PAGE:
The existence of many parties intensifies the struggle for power, and this results in the neglect of any achievements for the people and of any socially beneficial plans. Such actions are presented as a justification to undermine the position of the ruling party so that an opposing party can replace it. The parties very seldom resort to arms in their struggle but, rather, denounce and denigrate the actions of each other. This is a battle which is inevitably waged at the expense of the higher, vital interests of the society. Some, if not all, of those higher interests will fall prey to the struggle for power between instruments of government, for the destruction of those interests supports the opposition in their argument against the ruling party or parties. In order to rule, the opposition party has to defeat the existing instrument of government.
To do so, the opposition must minimize the government’s achievements and cast doubt on its plans, even though those plans may be beneficial to the society. Consequently, the interests and programs of the society become the victims of the parties’ struggle for power. Such struggle is, therefore, politically, socially, and economically destructive to the society, despite the fact that it creates political activity.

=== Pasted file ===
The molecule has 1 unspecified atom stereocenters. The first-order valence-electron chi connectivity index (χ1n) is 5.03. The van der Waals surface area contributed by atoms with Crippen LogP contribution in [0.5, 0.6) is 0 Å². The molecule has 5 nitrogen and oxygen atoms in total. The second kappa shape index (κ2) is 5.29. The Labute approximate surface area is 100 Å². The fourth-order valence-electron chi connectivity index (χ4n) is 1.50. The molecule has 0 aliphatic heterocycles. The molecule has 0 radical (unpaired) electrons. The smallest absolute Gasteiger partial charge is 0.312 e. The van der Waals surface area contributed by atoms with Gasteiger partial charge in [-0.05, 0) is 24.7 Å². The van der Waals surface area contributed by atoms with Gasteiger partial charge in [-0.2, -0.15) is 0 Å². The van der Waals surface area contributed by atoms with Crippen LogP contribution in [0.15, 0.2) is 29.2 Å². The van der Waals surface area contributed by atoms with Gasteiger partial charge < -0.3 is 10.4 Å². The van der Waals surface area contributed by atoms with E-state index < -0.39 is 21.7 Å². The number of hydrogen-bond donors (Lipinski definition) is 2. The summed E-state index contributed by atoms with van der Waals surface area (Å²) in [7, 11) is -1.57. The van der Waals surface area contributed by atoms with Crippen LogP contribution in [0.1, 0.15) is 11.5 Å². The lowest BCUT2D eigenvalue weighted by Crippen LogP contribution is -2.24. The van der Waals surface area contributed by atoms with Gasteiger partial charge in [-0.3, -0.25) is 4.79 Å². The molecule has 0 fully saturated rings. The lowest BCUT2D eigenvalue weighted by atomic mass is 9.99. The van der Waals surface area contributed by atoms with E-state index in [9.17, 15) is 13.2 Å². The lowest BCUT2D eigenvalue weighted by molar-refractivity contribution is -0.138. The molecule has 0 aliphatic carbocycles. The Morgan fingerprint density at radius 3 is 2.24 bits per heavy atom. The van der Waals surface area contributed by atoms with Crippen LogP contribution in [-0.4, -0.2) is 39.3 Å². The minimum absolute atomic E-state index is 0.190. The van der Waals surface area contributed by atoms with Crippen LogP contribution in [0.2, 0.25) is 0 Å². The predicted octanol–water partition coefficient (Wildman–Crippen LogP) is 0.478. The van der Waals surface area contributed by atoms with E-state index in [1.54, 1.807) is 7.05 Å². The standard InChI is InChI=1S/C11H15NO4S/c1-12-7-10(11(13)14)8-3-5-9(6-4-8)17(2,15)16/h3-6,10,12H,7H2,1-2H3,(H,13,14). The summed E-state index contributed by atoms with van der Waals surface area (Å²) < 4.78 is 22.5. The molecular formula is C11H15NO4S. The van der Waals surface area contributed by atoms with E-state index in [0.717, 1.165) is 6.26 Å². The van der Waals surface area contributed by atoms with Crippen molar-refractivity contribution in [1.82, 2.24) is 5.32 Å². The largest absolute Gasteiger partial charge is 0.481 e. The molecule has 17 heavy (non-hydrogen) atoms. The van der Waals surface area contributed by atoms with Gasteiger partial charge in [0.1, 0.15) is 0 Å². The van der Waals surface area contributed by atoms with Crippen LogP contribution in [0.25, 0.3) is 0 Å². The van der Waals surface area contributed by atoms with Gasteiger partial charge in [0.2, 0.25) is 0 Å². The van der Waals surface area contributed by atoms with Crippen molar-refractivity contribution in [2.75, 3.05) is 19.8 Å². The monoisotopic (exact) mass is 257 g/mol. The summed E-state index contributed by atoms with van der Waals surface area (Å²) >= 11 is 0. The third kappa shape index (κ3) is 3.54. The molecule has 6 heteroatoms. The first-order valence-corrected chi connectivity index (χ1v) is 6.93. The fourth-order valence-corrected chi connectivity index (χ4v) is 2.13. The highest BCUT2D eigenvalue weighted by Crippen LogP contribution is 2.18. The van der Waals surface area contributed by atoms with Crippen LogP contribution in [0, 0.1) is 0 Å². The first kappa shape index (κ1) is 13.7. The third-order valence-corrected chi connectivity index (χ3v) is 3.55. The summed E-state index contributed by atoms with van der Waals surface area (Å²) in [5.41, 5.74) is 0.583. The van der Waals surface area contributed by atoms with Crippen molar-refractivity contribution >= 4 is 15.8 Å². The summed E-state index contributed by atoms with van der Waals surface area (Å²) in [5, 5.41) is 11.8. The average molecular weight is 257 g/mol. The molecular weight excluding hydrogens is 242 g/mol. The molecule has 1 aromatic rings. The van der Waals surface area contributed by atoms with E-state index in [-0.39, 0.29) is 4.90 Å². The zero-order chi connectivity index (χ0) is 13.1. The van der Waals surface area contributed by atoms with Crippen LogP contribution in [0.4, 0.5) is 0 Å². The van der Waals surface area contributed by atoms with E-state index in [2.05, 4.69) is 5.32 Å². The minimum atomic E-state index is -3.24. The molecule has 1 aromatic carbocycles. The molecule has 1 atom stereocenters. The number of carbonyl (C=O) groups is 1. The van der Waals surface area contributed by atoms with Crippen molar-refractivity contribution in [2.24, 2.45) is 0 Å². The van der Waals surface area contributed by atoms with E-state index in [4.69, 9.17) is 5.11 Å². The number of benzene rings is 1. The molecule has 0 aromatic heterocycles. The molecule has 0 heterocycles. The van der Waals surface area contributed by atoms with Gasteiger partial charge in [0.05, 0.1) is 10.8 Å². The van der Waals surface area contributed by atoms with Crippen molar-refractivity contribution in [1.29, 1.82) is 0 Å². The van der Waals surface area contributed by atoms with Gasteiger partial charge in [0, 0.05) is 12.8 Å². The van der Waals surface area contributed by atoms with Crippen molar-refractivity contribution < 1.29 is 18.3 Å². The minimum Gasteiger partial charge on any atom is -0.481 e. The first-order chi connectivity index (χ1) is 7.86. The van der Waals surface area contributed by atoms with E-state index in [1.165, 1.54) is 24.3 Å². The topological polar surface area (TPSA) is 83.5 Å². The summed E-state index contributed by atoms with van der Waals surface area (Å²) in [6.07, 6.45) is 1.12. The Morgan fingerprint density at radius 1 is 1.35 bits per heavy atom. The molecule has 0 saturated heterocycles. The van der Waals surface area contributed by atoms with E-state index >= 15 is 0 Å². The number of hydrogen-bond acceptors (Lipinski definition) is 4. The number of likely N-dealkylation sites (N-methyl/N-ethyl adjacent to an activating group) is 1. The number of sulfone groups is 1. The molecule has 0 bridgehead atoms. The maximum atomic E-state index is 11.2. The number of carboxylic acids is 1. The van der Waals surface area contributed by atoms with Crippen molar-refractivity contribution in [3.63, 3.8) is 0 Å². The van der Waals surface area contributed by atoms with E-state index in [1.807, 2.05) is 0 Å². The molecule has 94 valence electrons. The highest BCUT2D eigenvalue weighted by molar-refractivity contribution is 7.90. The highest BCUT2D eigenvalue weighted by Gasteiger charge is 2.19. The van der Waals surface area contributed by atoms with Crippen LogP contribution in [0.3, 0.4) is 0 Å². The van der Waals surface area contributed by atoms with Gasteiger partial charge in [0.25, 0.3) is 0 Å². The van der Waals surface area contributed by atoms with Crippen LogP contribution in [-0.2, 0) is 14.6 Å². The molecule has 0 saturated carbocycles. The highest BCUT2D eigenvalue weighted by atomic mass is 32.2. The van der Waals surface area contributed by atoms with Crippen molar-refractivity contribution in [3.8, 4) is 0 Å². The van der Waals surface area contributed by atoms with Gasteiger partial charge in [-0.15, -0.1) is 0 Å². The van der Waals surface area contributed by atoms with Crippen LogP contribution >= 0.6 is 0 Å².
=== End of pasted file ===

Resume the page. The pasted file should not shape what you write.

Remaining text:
Thus, the struggle results in the victory of another instrument of government; the fall of one party, and the rise of another. It is, in fact, a defeat for the people, i.e., a defeat for democracy. Furthermore, parties can be bribed and corrupted either from inside or outside.(Ask DP & UPC)
Originally, the party is formed ostensibly to represent the people. Subsequently, the party leadership becomes representative of the membership, and the leader represents the party elite. It becomes clear that this partisan game is a deceitful farce based on a false form of democracy. It has a selfish authoritarian character based on maneuvres, intrigues and political games. This confirms the fact that the party system is a modern instrument of dictatorship. The party system is an outright, unconvincing dictatorship, (Obote & Semogerere have headed their parties 20+ years)one which the world has not yet surpassed. It is, in fact, the dictatorship of the modern age.